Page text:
BE afraid, be very afraid.
The secrets held by the walls of some of Queenstown’s most popular bars may have been spilled in a new book written by a former Queenstown barman – inspired by what he described as “working in a sitcom, or a dark and twisted soap opera”.
Dan Miles spent five years living in the resort after coming for a two week holiday and quickly picked up work in the hospitality industry.
Working his way around Queenstown and Arrowtown at bars including The Blue Door, The Bunker, 12 Bar (now The Club) and
Eichardt’s, Miles said he started “making notes” in 2007.
“If you work behind a bar long enough you see some wonders – the very best and worst of people, often in the very same night.
“Bartenders in Queenstown are a particularly close-knit bunch … I’ve now worked all over the world and I can honestly say that I have never seen such a concentration of outrageous behaviour as I did in my time in Queenstown, and that’s just from the bosses.
“Add to the mix hundreds of people from a dozen countries, away from home mostly for the first time, stir in near unlimited alcohol and garnish with a little sexual intrigue and a dusting of scandal and there was nowhere else I could have imagined setting it [the book].
“I think it’s the most influential place I’ve ever lived and I still miss it, though I’m not sure they’ll ever let me back after this.”
Miles and fellow mixologist Jason Clark, the former owner of Debajo, were the first Queenstown bartenders selected to represent New Zealand in the 2008 Cocktail World Cup, which led Miles to leave Queenstown to work in Shanghai, Panama and the United States before returning to London to run some of the city’s best hotspots.
After winning the Evening Standard’s London’s Best Bar Award, Miles said he decided to duck out of hospitality and began writing a comic blog – bezerkskrakenhaus.com – talking about what he’d seen at the “pointy end” of a night out.
Within a week it had been picked up by the US edition of the Huffington Post, leading to a column examining the world’s greatest, strangest and most bizarre things to drink.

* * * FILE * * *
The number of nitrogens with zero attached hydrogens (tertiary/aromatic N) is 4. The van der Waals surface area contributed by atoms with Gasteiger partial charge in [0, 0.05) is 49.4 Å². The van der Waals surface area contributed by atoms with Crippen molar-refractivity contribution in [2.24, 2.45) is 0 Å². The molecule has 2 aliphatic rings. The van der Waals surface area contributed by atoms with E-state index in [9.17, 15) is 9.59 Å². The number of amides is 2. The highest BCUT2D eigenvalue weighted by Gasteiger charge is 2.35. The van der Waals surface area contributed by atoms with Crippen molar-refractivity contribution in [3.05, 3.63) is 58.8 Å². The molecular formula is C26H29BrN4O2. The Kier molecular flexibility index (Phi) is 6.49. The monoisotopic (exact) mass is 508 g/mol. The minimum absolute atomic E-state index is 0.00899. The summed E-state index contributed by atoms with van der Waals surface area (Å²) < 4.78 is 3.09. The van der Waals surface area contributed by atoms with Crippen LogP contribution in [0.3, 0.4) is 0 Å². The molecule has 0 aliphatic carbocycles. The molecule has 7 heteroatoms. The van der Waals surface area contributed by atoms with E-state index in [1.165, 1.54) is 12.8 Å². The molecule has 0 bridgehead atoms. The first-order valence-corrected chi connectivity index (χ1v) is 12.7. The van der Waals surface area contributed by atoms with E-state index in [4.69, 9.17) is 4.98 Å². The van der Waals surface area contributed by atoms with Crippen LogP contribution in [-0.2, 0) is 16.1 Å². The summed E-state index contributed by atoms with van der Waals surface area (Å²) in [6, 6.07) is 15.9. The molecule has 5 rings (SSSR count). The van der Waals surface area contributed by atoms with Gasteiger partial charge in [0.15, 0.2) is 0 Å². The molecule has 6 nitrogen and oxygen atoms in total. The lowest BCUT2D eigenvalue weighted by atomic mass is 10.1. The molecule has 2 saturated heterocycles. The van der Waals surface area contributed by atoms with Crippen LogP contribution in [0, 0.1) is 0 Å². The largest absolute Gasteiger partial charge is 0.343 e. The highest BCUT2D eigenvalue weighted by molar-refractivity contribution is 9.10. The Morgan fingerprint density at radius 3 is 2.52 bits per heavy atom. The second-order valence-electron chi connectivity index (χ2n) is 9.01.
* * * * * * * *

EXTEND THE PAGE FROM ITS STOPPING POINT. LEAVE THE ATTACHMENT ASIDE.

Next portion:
In the interim, Miles finished Filthy Still: A tale of travel, sex and perfectly made cocktails.
But it was rejected from every major publishing house and always for the same reason.
“They felt there wasn’t an interest in what they called ‘bartender fiction’ or ‘material that features excessive drinking and lewd behaviour’.
Miles said he also disagreed with publishers who thought Queenstown was “too small a setting for a mainstream novel”.
“When it was finally picked up in 2012 the deal then fell through because they wanted me to move the setting to London or bizarrely, Prague – a city I’ve never set foot in.
“Finally my editor got involved in his own time and pushed it forward, and we agreed to publish it as an E-edition to prove that there really was interest in the subject and setting.
“So far we feel pretty vindicated, as it’s becoming quite the cult hit amongst bartenders and beyond.”
An Eichardt’s tradition on a quiet night – telling a story using cocktail names – was the inspiration behind each chapter beginning with a cocktail recipe.
“A journalist last week referred to me as an ‘alcoholic Bridget Jones’, which is odd as I thought Bridget Jones was the alcoholic Bridget Jones.”
Miles said the reaction to his “completely and utterly fictional” characters and the insanity and debauchery of their world had led him to begin work on the second part in the series, as well as starting discussions with a TV producer.
The book was released late last month and is available for download at www.amazon.com.